When Gina Bronkie Hammond, MS ’73, began her career in computer science, she had very few female colleagues, and even fewer female role models and mentors. As she moved up in the industry—beginning in banking and eventually landing at a company that developed the electronic filing system for the IRS—she began to recognize that this lack of diversity hindered productivity and innovation, an observation she shared with the company president.
A few weeks later, he surprised her by gifting her a box of business cards, listing her name with the title of assistant vice president. Hammond continued to advance in her career, eventually serving as director and vice president of Computer Sciences Corporation, managing 800 employees producing $125 million worth of business each year.
Hammond credits not only the experience she gained earning her master’s at UB for preparing her for success, but also an innate confidence and belief in her abilities. Throughout her career, she made it a point to “never say no” to growth opportunities and to engage and empower her female colleagues. Now, she has created a scholarship in UB’s School of Engineering and Applied Sciences so female students can build their own confidence and follow their own bold aspirations.
Despite gains in recent years, women’s participation in the prestigious field of STEM still lags that of men. The engineering school, aiming to be ranked among the top 25 engineering schools in the country, has several initiatives in place to help address this disparity, including its WiSE (Women in Science and Engineering) program. “Our goal is to change the perception that STEM is a male-dominated field. This field is for everybody,” shares Marina Blanton, WiSE faculty director and associate professor in the Department of Computer Science and Engineering.
While Blanton feels that there needs to be earlier interventions to encourage young women to enter STEM, she knows the work WiSE is doing can help to ensure UB’s female students can succeed. And she reiterates Hammond’s sentiments that diversity leads to better innovations.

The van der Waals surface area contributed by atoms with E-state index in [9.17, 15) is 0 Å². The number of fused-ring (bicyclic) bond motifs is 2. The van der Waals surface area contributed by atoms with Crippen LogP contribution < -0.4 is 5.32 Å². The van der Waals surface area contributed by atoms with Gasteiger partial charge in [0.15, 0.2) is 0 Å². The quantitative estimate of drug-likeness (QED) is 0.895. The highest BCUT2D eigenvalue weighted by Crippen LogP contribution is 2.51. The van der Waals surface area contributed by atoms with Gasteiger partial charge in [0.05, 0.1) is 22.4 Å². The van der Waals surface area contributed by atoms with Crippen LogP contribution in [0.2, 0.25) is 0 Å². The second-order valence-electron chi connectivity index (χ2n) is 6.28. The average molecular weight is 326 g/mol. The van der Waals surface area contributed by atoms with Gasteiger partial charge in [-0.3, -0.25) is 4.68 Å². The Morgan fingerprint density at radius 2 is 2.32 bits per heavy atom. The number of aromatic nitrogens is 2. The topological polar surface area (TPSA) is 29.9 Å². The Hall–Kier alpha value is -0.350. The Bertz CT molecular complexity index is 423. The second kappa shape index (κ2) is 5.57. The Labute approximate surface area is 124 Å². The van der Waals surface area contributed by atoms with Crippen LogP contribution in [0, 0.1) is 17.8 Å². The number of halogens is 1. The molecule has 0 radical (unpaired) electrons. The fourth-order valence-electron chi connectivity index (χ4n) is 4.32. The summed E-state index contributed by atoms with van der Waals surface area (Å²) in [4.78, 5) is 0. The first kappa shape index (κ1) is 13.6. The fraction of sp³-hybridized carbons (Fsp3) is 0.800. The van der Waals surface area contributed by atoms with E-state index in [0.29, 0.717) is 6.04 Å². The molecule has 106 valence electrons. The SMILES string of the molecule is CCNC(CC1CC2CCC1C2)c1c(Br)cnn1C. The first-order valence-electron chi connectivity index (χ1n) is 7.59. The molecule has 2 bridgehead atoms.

Tanvie Kirane, a junior computer science major from India, is a recipient of the Gina Bronkie Hammond Computer Science Scholarship. Kirane, who has been programming since she was in eighth grade, has embraced being a female computer science major at UB. Yet even with the community she’s built as a female in STEM, she credits the Hammond scholarship for the validation that encourages her to persist.
“The scholarship has definitely helped me financially,” says Kirane. “In times when I am struggling with a class, it’s a ray of light to know that someone believes in me, and it helps me keep going.”
Kirane was inspired when she learned more about Hammond’s career, and the bold pathway she set for herself. “The fact that I am associated with such a great woman is honestly motivating,” Kirane shares. “This scholarship has morally impacted me and once I graduate, I’d like to be that source of assistance and confidence for a future student.”
Gina Hammond (left) is impressed with what the students she has supported over the years have accomplished. “The students at UB are so exciting to watch,” she shares. “It’s important to encourage them, and it’s wonderful to know that my scholarship can help inspire that confidence.”